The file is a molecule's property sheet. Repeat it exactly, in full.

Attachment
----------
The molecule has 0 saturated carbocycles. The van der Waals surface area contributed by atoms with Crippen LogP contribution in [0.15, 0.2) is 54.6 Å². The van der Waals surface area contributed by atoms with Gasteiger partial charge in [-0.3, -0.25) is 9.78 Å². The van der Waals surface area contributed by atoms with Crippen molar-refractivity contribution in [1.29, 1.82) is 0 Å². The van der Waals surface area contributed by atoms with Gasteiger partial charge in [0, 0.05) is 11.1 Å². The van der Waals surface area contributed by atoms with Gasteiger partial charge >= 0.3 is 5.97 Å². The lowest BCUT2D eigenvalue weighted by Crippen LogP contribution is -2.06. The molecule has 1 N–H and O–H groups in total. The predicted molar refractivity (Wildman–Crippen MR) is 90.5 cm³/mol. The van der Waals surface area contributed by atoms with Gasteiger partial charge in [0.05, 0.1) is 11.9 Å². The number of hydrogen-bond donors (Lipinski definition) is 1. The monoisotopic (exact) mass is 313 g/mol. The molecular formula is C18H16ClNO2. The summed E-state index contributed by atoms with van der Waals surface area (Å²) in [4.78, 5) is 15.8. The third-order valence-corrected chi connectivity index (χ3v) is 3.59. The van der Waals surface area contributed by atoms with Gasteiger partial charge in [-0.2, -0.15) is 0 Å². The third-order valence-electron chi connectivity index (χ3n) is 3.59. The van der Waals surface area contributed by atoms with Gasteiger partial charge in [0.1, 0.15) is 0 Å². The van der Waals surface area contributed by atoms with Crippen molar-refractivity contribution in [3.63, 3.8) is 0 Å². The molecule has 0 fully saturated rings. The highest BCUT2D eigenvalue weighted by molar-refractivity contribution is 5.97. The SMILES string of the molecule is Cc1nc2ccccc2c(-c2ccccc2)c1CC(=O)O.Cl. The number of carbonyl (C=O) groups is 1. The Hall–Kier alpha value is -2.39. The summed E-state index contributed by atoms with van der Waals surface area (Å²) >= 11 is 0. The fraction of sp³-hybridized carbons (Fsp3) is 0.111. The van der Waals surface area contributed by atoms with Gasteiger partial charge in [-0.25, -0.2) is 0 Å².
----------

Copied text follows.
The molecule has 0 saturated carbocycles. The van der Waals surface area contributed by atoms with Crippen LogP contribution in [0.15, 0.2) is 54.6 Å². The van der Waals surface area contributed by atoms with Gasteiger partial charge in [-0.3, -0.25) is 9.78 Å². The van der Waals surface area contributed by atoms with Crippen molar-refractivity contribution in [1.29, 1.82) is 0 Å². The van der Waals surface area contributed by atoms with Gasteiger partial charge in [0, 0.05) is 11.1 Å². The van der Waals surface area contributed by atoms with Gasteiger partial charge >= 0.3 is 5.97 Å². The lowest BCUT2D eigenvalue weighted by Crippen LogP contribution is -2.06. The molecule has 1 N–H and O–H groups in total. The predicted molar refractivity (Wildman–Crippen MR) is 90.5 cm³/mol. The van der Waals surface area contributed by atoms with Gasteiger partial charge in [0.05, 0.1) is 11.9 Å². The number of hydrogen-bond donors (Lipinski definition) is 1. The monoisotopic (exact) mass is 313 g/mol. The molecular formula is C18H16ClNO2. The summed E-state index contributed by atoms with van der Waals surface area (Å²) in [4.78, 5) is 15.8. The third-order valence-corrected chi connectivity index (χ3v) is 3.59. The van der Waals surface area contributed by atoms with Gasteiger partial charge in [-0.2, -0.15) is 0 Å². The third-order valence-electron chi connectivity index (χ3n) is 3.59. The van der Waals surface area contributed by atoms with Gasteiger partial charge in [0.1, 0.15) is 0 Å². The van der Waals surface area contributed by atoms with Crippen molar-refractivity contribution in [3.63, 3.8) is 0 Å². The molecule has 0 fully saturated rings. The highest BCUT2D eigenvalue weighted by molar-refractivity contribution is 5.97. The SMILES string of the molecule is Cc1nc2ccccc2c(-c2ccccc2)c1CC(=O)O.Cl. The number of carbonyl (C=O) groups is 1. The Hall–Kier alpha value is -2.39. The summed E-state index contributed by atoms with van der Waals surface area (Å²) >= 11 is 0. The fraction of sp³-hybridized carbons (Fsp3) is 0.111. The van der Waals surface area contributed by atoms with Gasteiger partial charge in [-0.25, -0.2) is 0 Å².